William Shakespeare
Richard II shows the chaos that results when a rightful but ineffective king rules, and Henry IV Part I and Henry IV Part 2 show the chaos and political sickness that results when an effective man without true title to the throne is in charge. The scene is clearly Set for the ideal king to make his appearance, and Shakespeare produces him in the final play, Henry V. Read More Drama Henry (known as Hal In Henry IV Part 1 and Part 2) has inherited the throne from his father, and so is not a usurper, and he also has the necessary qualities for a king. He is just, honourable, religious, militarily skilful, and powerful, fully aware of the responsibilities that be carries and prepared to put his country before his personal feelings and needs.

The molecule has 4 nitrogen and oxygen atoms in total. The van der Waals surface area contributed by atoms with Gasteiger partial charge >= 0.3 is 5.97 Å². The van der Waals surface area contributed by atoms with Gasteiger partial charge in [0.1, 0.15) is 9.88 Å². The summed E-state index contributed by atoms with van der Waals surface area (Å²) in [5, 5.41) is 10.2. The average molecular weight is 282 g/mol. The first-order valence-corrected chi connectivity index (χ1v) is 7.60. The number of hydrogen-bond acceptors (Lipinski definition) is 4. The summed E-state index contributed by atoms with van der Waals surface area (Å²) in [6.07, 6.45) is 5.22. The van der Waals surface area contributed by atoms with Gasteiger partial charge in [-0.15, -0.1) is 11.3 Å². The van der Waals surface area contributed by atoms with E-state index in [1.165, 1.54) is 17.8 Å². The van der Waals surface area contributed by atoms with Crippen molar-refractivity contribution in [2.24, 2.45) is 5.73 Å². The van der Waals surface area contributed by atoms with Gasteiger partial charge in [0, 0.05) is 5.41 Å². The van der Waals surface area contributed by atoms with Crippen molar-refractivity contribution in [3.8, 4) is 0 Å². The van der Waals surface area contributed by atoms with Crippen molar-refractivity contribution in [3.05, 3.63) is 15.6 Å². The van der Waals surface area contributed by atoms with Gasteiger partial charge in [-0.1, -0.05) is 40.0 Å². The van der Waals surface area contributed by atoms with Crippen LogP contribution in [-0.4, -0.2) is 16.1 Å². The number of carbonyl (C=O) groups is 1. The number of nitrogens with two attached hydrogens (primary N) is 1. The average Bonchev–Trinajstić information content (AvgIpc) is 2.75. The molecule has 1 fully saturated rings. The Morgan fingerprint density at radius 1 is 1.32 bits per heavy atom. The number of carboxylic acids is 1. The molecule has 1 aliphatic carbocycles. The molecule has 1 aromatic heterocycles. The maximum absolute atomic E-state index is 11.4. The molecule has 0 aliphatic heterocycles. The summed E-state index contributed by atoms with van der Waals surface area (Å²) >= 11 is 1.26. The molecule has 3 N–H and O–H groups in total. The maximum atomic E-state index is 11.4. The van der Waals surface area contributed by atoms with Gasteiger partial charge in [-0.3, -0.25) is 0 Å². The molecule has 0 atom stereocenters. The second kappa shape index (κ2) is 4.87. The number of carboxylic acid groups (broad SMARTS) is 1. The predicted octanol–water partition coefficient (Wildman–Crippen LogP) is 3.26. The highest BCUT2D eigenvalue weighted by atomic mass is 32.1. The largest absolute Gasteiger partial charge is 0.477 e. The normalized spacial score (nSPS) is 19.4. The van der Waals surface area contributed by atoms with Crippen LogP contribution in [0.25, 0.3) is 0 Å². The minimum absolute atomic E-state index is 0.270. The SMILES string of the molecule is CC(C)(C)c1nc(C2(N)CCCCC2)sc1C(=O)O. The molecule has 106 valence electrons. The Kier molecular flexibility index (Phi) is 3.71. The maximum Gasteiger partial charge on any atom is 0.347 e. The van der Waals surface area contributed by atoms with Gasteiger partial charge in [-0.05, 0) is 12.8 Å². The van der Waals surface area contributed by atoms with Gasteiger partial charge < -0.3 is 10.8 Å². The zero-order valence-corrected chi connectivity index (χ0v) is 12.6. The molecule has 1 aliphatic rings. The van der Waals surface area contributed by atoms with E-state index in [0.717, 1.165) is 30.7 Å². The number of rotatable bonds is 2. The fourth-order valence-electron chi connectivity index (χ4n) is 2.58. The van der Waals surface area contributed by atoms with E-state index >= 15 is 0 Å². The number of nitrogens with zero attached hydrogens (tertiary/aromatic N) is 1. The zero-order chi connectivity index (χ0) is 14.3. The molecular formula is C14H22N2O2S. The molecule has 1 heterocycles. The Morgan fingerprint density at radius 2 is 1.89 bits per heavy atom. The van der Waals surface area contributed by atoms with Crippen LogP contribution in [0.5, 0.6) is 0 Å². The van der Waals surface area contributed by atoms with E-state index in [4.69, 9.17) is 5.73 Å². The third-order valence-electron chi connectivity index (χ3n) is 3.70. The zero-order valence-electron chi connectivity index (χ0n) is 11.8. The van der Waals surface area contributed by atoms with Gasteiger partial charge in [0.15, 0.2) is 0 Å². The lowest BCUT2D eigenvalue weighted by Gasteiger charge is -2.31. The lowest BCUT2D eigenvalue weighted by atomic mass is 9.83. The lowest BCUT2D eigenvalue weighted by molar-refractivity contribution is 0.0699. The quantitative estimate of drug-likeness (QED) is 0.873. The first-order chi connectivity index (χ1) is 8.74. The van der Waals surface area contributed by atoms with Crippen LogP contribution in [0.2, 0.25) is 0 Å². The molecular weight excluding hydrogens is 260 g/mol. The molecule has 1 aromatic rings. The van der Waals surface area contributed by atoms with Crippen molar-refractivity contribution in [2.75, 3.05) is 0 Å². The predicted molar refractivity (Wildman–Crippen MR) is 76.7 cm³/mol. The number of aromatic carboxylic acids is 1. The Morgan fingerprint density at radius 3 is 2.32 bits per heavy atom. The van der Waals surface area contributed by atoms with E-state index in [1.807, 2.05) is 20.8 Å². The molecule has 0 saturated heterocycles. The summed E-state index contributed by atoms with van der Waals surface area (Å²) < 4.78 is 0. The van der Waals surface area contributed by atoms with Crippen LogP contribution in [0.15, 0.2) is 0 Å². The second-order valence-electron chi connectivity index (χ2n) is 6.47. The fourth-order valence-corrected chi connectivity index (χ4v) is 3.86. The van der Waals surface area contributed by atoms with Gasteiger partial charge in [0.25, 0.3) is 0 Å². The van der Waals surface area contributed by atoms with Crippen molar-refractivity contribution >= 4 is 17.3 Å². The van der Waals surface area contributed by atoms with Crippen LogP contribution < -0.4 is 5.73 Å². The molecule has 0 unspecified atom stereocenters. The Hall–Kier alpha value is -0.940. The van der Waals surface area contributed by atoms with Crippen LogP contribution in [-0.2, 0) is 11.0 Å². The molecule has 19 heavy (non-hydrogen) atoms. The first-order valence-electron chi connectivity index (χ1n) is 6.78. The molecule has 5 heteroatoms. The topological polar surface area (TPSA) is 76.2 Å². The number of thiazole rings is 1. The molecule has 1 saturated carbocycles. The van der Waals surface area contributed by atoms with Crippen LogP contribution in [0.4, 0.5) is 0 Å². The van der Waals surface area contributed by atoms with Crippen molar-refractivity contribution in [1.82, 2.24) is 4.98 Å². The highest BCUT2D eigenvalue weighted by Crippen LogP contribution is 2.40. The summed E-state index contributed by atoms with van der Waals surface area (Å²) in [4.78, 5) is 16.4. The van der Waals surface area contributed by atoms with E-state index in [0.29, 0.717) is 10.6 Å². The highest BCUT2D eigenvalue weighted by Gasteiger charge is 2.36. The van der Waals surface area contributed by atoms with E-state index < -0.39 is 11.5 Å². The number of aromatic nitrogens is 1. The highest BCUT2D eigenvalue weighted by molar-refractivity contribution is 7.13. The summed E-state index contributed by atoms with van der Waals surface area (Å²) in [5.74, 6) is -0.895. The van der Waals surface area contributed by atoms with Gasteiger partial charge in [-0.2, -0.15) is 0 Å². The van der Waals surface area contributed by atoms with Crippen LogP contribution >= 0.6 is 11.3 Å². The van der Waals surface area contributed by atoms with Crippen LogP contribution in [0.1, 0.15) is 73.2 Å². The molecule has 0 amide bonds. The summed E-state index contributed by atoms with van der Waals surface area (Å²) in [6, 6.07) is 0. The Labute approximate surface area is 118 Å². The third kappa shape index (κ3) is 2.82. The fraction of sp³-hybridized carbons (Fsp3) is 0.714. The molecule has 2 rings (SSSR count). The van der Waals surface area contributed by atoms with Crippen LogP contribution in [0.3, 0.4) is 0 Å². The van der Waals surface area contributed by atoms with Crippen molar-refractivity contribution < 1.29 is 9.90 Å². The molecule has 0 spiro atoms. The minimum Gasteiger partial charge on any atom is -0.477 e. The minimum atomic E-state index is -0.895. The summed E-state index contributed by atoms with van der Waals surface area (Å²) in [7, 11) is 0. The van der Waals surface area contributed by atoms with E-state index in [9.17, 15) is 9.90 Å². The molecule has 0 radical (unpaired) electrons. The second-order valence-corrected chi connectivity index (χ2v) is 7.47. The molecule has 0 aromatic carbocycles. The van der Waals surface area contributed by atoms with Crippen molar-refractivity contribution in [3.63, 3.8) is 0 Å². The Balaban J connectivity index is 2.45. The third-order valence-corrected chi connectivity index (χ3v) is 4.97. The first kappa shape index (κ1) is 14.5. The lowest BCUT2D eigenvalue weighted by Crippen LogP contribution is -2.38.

Broadly speaking, therefore, the second tetralogy plays discuss the questions of kingship and power, and specifically the requirement of and for the Ideal king. Read More William Shakespeare However, the issue of what has to be sacrificed in order to achieve perfect kingship is also scrutinized, and this is where Falstaff enters the action. Read More Elizabethan Literature The young Prince Hal, who will eventually become Henry V, becomes friendly with Sir John Falstaff, a huge fat man based loosely on the Vice figure in the old Morality plays. Vice is dangerous, but also very attractive, and this is true of Falstaff. He is the last person on earth with whom the heir to the throne should be consorting, but he is amusing, witty, and free from any feelings of responsibility save towards himself and the satisfaction of his physical needs. Hal gives plenty of hints he will reject Falstaff when the time is ripe, and Shakespeare progressively blackens Falstaff’s character as hi rejection comes nearer, presumably in order to soften the blow and avoid the audience’s blaming Hal for doing what he has to do: Falstaff is anarchy, and the ideal king (or for that matter any king at all) cannot have anarchy at his elbow as he tries to govern. There has been, however, a persistent feeling amongst some critics and theatre audiences that the price Hal has to pay in order to become the ideal king is too great, and that in scarifying and rejecting Falstaff he is turning himself into an automaton, a machine like being who does everything right except retaining his warmth and humanity—In other words, that the price for perfect kingship is too high in human terms. Read More William Shakespeare This is a view that is easy to hold in a country for which economic, political, and social survival does not depend on the good offices of the monarch; but, as we have seen, the Elizabethan would have bad a very different view of these issues. The student must from his own understanding of the situation and its outcome; but for Shakespeare to have suggested that Hal should retain Falstaff and so ruin a kingdom would have been remarkable indeed. Much depends on the extent to which Henry V is shown to suffer and display human emotions whilst he is undertaking the duties of the King. Whereas marriage is the final symbol in a comedy, and rebellion the symbol of a diseased kingdom, so military success is used as the symbol of a successful reign in Henry V with Henry’s victory over the French at Agincourt the climax of the play.